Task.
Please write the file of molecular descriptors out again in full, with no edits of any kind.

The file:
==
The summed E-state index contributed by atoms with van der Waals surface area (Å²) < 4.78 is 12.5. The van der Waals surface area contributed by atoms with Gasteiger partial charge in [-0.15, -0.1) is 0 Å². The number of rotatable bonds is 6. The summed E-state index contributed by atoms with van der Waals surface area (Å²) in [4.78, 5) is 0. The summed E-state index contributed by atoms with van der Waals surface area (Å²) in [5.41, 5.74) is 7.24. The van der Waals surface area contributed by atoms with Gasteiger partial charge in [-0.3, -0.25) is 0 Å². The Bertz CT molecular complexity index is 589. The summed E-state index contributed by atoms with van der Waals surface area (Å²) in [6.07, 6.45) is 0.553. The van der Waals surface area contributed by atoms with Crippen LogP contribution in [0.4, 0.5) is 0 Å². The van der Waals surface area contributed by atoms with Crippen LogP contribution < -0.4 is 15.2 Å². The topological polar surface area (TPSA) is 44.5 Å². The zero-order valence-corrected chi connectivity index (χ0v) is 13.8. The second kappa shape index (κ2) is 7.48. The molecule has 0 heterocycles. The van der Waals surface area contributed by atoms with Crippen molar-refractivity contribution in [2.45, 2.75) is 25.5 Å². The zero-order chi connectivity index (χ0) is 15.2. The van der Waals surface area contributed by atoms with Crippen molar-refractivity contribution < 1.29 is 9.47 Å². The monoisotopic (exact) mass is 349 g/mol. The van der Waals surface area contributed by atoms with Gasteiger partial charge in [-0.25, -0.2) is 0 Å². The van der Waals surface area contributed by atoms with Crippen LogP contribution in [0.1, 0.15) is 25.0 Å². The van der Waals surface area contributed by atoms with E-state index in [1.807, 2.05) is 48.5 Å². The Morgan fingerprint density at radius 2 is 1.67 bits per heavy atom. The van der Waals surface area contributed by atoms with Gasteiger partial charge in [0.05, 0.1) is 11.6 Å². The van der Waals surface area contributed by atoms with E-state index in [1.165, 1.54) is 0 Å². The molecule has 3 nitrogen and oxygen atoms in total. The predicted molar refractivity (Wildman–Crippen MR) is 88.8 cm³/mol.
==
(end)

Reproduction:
The summed E-state index contributed by atoms with van der Waals surface area (Å²) < 4.78 is 12.5. The van der Waals surface area contributed by atoms with Gasteiger partial charge in [-0.15, -0.1) is 0 Å². The number of rotatable bonds is 6. The summed E-state index contributed by atoms with van der Waals surface area (Å²) in [4.78, 5) is 0. The summed E-state index contributed by atoms with van der Waals surface area (Å²) in [5.41, 5.74) is 7.24. The van der Waals surface area contributed by atoms with Gasteiger partial charge in [-0.3, -0.25) is 0 Å². The Bertz CT molecular complexity index is 589. The summed E-state index contributed by atoms with van der Waals surface area (Å²) in [6.07, 6.45) is 0.553. The van der Waals surface area contributed by atoms with Crippen LogP contribution in [0.4, 0.5) is 0 Å². The van der Waals surface area contributed by atoms with Crippen LogP contribution < -0.4 is 15.2 Å². The topological polar surface area (TPSA) is 44.5 Å². The zero-order valence-corrected chi connectivity index (χ0v) is 13.8. The second kappa shape index (κ2) is 7.48. The molecule has 0 heterocycles. The van der Waals surface area contributed by atoms with Crippen molar-refractivity contribution in [2.45, 2.75) is 25.5 Å². The zero-order chi connectivity index (χ0) is 15.2. The van der Waals surface area contributed by atoms with Crippen molar-refractivity contribution < 1.29 is 9.47 Å². The monoisotopic (exact) mass is 349 g/mol. The van der Waals surface area contributed by atoms with Gasteiger partial charge in [-0.25, -0.2) is 0 Å². The van der Waals surface area contributed by atoms with Crippen LogP contribution in [0.1, 0.15) is 25.0 Å². The van der Waals surface area contributed by atoms with E-state index in [1.807, 2.05) is 48.5 Å². The Morgan fingerprint density at radius 2 is 1.67 bits per heavy atom. The van der Waals surface area contributed by atoms with Gasteiger partial charge in [0.05, 0.1) is 11.6 Å². The van der Waals surface area contributed by atoms with E-state index in [1.165, 1.54) is 0 Å². The molecule has 3 nitrogen and oxygen atoms in total. The predicted molar refractivity (Wildman–Crippen MR) is 88.8 cm³/mol.